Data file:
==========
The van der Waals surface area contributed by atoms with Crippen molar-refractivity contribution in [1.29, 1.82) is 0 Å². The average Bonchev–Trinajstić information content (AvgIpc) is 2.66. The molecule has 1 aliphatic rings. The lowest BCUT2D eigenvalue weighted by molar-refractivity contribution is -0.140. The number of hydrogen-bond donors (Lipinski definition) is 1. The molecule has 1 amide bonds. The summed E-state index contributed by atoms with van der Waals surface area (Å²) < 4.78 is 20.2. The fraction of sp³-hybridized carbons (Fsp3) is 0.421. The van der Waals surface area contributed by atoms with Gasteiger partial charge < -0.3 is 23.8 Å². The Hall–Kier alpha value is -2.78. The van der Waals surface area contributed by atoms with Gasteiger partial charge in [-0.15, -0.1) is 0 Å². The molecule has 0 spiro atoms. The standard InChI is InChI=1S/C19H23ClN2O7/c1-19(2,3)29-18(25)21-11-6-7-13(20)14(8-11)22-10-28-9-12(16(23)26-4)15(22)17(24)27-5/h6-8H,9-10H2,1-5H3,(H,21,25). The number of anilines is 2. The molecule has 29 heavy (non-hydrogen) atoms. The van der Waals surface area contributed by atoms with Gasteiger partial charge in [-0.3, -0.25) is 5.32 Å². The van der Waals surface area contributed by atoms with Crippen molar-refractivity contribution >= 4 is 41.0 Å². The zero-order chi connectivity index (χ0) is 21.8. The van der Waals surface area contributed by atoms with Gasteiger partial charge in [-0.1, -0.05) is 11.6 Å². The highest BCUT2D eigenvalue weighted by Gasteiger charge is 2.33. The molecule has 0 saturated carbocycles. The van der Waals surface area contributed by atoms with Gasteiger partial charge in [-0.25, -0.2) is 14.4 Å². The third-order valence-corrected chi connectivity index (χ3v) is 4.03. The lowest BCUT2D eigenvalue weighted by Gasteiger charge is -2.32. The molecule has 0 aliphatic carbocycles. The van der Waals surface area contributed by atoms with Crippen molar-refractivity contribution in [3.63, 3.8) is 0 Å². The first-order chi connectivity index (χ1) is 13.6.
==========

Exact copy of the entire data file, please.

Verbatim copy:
The van der Waals surface area contributed by atoms with Crippen molar-refractivity contribution in [1.29, 1.82) is 0 Å². The average Bonchev–Trinajstić information content (AvgIpc) is 2.66. The molecule has 1 aliphatic rings. The lowest BCUT2D eigenvalue weighted by molar-refractivity contribution is -0.140. The number of hydrogen-bond donors (Lipinski definition) is 1. The molecule has 1 amide bonds. The summed E-state index contributed by atoms with van der Waals surface area (Å²) < 4.78 is 20.2. The fraction of sp³-hybridized carbons (Fsp3) is 0.421. The van der Waals surface area contributed by atoms with Gasteiger partial charge < -0.3 is 23.8 Å². The Hall–Kier alpha value is -2.78. The van der Waals surface area contributed by atoms with Gasteiger partial charge in [-0.15, -0.1) is 0 Å². The molecule has 0 spiro atoms. The standard InChI is InChI=1S/C19H23ClN2O7/c1-19(2,3)29-18(25)21-11-6-7-13(20)14(8-11)22-10-28-9-12(16(23)26-4)15(22)17(24)27-5/h6-8H,9-10H2,1-5H3,(H,21,25). The number of anilines is 2. The molecule has 29 heavy (non-hydrogen) atoms. The van der Waals surface area contributed by atoms with Gasteiger partial charge in [-0.3, -0.25) is 5.32 Å². The van der Waals surface area contributed by atoms with Crippen molar-refractivity contribution >= 4 is 41.0 Å². The zero-order chi connectivity index (χ0) is 21.8. The van der Waals surface area contributed by atoms with Gasteiger partial charge in [-0.1, -0.05) is 11.6 Å². The highest BCUT2D eigenvalue weighted by Gasteiger charge is 2.33. The molecule has 0 saturated carbocycles. The van der Waals surface area contributed by atoms with Gasteiger partial charge in [-0.25, -0.2) is 14.4 Å². The third-order valence-corrected chi connectivity index (χ3v) is 4.03. The lowest BCUT2D eigenvalue weighted by Gasteiger charge is -2.32. The molecule has 0 aliphatic carbocycles. The van der Waals surface area contributed by atoms with Crippen molar-refractivity contribution in [3.63, 3.8) is 0 Å². The first-order chi connectivity index (χ1) is 13.6.